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Eldersburg teen can solve Rubik’s Cube in less than 10 seconds, to compete in national tournament

Will Callan, an expert Rubiks Cube solver, shows off his skills as he prepares for a national tournament later this summer. (Karen Jackson / Baltimore Sun)

Will Callan has been solving the Rubik’s Cube since 2012, when he was in the fifth grade. He started competing against others gifted in the art of deciphering the puzzle not long after.

On Aug. 1, the recent Century High School graduate will be competing in the Rubik’s Cube National Tournament to be held in Baltimore.

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“We had [a Rubik’s Cube] lying around the house but I didn’t really do much about it,” Callan, 18, recalled. “One of my friends had gotten one for Christmas or something and he had some solution guide. For some reason, I wanted to learn how to solve it. I don’t know why exactly but after about three weeks later, I just kept using like online resources and stuff and I figured out how to solve it.”

When he first started learning how to solve the cubes, he said he would take as long as 4 or 5 minutes to complete them, but says he got to under a minute fairly easily after a couple of weeks.

“To get faster from there, there’s a lot of resources online that I use but a lot of it’s just repetition too,” he said. “It’s a combination of your methods, how fast you’re turning and a lot of it is in muscle memory now, so I don’t have to think about it as much.”

Will Callan, of Eldersburg, practices solving a 2x2x2 cube using a Speed Stacks competition timer. He is competing in Rubiks CubingUSA Nationals 2019 August 1-4 at the Baltimore Convention Center.
Will Callan, of Eldersburg, practices solving a 2x2x2 cube using a Speed Stacks competition timer. He is competing in Rubiks CubingUSA Nationals 2019 August 1-4 at the Baltimore Convention Center. (Karen Jackson / Baltimore Sun Media Group)

When Callan first competed, he would solve the cube, on average, in about 40 seconds. These days, he can complete a cube in about 8 seconds, on average. To get to this point, Callan said, has taken a lot of training.

“I usually practice every day because it’s something that I enjoy,” he said. “I mean, it’s calming, kind of from just doing it casually, whether I’m watching TV or in between classes or something like that.”

His routine varies.

“I practice this a few different ways,” he said. “Sometimes I’ll just do a bunch of solves but you also have to do different things like learn algorithms. Just doing like 1,000 solves isn’t necessarily going to be the best means of practice but I usually practice about an hour or two a day or whenever I have time. I’m just doing solves whenever I can or learning new algorithms or just trying to perfect the methods that I know.”

Callan said he has competed in about 79 competitions since 2012, averaging one to two competitions per month. At this point, he has accumulated about 25 first-, second- and third-place prizes, totaling 75 appearances on podiums for making the top three.

Will Callan, of Eldersburg, practices solving a 2x2x2 cube that he holds the continental record of 1.39 seconds. He is competing in Rubiks CubingUSA Nationals 2019 August 1-4 at the Baltimore Convention Center.
Will Callan, of Eldersburg, practices solving a 2x2x2 cube that he holds the continental record of 1.39 seconds. He is competing in Rubiks CubingUSA Nationals 2019 August 1-4 at the Baltimore Convention Center. (Karen Jackson / Baltimore Sun Media Group)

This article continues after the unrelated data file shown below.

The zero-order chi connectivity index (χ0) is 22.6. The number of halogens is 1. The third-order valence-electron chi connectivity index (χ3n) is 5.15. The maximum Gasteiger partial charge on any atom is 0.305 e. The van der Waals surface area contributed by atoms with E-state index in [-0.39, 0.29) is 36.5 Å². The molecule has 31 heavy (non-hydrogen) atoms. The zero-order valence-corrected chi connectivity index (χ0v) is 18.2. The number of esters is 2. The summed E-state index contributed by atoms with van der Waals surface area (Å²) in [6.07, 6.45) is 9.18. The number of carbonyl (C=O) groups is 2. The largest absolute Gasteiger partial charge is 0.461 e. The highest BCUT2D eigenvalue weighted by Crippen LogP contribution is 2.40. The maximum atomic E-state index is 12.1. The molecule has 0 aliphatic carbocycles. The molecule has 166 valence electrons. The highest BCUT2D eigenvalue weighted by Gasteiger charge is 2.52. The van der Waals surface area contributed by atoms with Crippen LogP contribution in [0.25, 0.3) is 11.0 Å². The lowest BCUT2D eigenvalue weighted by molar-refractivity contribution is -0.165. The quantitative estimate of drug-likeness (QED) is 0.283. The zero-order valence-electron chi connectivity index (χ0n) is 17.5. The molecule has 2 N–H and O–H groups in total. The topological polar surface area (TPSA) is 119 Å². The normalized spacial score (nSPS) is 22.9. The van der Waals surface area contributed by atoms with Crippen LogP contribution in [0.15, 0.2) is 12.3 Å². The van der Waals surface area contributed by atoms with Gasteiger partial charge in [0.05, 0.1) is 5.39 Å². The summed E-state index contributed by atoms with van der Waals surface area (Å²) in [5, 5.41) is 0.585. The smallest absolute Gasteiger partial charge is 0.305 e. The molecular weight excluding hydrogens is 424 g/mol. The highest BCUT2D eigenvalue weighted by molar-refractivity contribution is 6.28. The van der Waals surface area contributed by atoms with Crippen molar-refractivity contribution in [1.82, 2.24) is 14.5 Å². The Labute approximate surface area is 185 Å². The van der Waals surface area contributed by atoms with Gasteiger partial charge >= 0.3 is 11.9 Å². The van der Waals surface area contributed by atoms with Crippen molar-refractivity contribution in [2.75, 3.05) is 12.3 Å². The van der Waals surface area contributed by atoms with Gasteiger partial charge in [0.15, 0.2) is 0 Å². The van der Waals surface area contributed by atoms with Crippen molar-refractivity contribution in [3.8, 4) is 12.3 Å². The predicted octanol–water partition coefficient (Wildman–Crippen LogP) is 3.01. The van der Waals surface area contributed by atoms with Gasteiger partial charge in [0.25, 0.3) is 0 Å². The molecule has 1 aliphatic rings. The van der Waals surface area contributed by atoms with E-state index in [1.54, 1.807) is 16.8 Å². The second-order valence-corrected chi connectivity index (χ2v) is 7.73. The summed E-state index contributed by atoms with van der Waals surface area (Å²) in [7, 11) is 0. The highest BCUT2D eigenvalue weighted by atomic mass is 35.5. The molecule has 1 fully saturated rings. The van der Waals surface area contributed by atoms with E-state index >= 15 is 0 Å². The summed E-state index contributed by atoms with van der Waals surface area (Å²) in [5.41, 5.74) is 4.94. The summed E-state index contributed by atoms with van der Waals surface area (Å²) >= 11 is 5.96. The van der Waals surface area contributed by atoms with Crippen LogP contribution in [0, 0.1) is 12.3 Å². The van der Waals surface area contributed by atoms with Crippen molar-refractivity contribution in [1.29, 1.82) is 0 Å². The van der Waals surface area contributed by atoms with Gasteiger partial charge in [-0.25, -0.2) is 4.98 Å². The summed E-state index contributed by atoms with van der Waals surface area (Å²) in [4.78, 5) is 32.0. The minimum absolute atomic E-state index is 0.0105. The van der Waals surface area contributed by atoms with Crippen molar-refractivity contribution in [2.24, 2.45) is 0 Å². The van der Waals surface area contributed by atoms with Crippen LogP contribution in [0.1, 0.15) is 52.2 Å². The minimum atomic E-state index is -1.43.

Competitors generally get about 15 seconds to inspect the cube. This is when Callan said he looks for his first five or six moves and then proceeds to solve it normally. Usually, he has a general outline for the method he uses.

“There’s like 42 quintillion different combinations, so every time you solve it, it’s going to be completely different, which is one of the really fun things about it,” he said. “For the first, around like two-thirds of the cube, you have like the general plan where there’s no specific moves you need to make and then when you get towards the end of the cube, that’s when you have a lot of stuff already done. In order to, like, not mess it up, it’s really hard to do anything because any move you make is gonna move something around that you have already solved.

“So, at that point, I start using different algorithms that I’ve memorized,” he continued “And I know when I use a specific algorithm, it’s going to switch these three pieces, and everything else is going to remain in the same spot. And then that allows me to keep going when I’ve already had a majority of the cube solved so I don’t mess anything up but I can also keep progressing.”

Callan said he has collected close to 100 Rubik’s Cubes, including a variety of cubes that are different than the standard Rubik’s Cube. He has cubes that are 2-by-2 squares, 7-by-7 squares and different shapes.

Will Callan's cubes that he solves for competitions include megaminx, pyraminx, skewb, square-1 4x4x4, 5x5x5, 6x6x6, 7x7x7.
Will Callan's cubes that he solves for competitions include megaminx, pyraminx, skewb, square-1 4x4x4, 5x5x5, 6x6x6, 7x7x7. (Karen Jackson / Baltimore Sun Media Group)

Callan said he was able to qualify for 15 of the 18 events at nationals. The Baltimore event will have approximately 800 competitors who have qualified, according to Will’s father, Rick Callan.

“The organization is called the World Cube Association and they help host competitions throughout the year,” Will Callan said. “So you can go to any one of those competitions and qualify or set a record to get your personal best.”

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Callan said he will continue competing while he continues his studies this fall at the University of Maryland, College Park, where he plans to study computer science.

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